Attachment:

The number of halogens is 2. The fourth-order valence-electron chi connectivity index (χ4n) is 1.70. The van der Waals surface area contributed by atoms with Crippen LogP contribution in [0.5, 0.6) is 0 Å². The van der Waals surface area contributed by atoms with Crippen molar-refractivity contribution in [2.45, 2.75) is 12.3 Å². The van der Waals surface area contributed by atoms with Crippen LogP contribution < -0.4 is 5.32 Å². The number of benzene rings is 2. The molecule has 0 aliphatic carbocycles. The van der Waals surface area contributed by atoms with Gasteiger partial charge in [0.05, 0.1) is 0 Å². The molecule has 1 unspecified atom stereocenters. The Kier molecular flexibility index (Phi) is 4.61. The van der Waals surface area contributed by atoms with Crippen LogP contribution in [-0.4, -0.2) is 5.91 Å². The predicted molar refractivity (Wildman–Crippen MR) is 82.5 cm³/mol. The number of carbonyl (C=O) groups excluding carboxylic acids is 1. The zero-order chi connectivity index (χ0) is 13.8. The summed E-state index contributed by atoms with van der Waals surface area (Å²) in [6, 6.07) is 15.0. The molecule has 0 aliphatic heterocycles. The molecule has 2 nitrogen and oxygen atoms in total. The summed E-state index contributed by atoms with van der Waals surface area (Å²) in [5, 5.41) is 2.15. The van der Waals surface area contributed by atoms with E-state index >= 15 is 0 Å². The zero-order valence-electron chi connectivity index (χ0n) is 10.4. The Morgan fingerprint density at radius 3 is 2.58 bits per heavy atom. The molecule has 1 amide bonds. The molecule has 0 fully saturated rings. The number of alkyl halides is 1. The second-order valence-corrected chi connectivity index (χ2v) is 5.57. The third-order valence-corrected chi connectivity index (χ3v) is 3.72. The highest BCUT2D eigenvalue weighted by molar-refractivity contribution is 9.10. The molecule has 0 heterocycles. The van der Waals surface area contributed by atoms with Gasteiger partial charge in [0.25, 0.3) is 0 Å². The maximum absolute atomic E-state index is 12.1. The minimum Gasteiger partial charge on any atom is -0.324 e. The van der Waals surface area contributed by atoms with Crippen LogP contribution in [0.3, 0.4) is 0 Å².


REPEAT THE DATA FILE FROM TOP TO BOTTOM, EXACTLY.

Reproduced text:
The number of halogens is 2. The fourth-order valence-electron chi connectivity index (χ4n) is 1.70. The van der Waals surface area contributed by atoms with Crippen LogP contribution in [0.5, 0.6) is 0 Å². The van der Waals surface area contributed by atoms with Crippen molar-refractivity contribution in [2.45, 2.75) is 12.3 Å². The van der Waals surface area contributed by atoms with Crippen LogP contribution < -0.4 is 5.32 Å². The number of benzene rings is 2. The molecule has 0 aliphatic carbocycles. The van der Waals surface area contributed by atoms with Gasteiger partial charge in [0.05, 0.1) is 0 Å². The molecule has 1 unspecified atom stereocenters. The Kier molecular flexibility index (Phi) is 4.61. The van der Waals surface area contributed by atoms with Crippen LogP contribution in [-0.4, -0.2) is 5.91 Å². The predicted molar refractivity (Wildman–Crippen MR) is 82.5 cm³/mol. The number of carbonyl (C=O) groups excluding carboxylic acids is 1. The zero-order chi connectivity index (χ0) is 13.8. The summed E-state index contributed by atoms with van der Waals surface area (Å²) in [6, 6.07) is 15.0. The molecule has 0 aliphatic heterocycles. The molecule has 2 nitrogen and oxygen atoms in total. The summed E-state index contributed by atoms with van der Waals surface area (Å²) in [5, 5.41) is 2.15. The van der Waals surface area contributed by atoms with E-state index >= 15 is 0 Å². The zero-order valence-electron chi connectivity index (χ0n) is 10.4. The Morgan fingerprint density at radius 3 is 2.58 bits per heavy atom. The molecule has 1 amide bonds. The molecule has 0 fully saturated rings. The number of alkyl halides is 1. The second-order valence-corrected chi connectivity index (χ2v) is 5.57. The third-order valence-corrected chi connectivity index (χ3v) is 3.72. The highest BCUT2D eigenvalue weighted by molar-refractivity contribution is 9.10. The molecule has 0 heterocycles. The van der Waals surface area contributed by atoms with Gasteiger partial charge in [0.25, 0.3) is 0 Å². The maximum absolute atomic E-state index is 12.1. The minimum Gasteiger partial charge on any atom is -0.324 e. The van der Waals surface area contributed by atoms with Crippen LogP contribution in [0.3, 0.4) is 0 Å².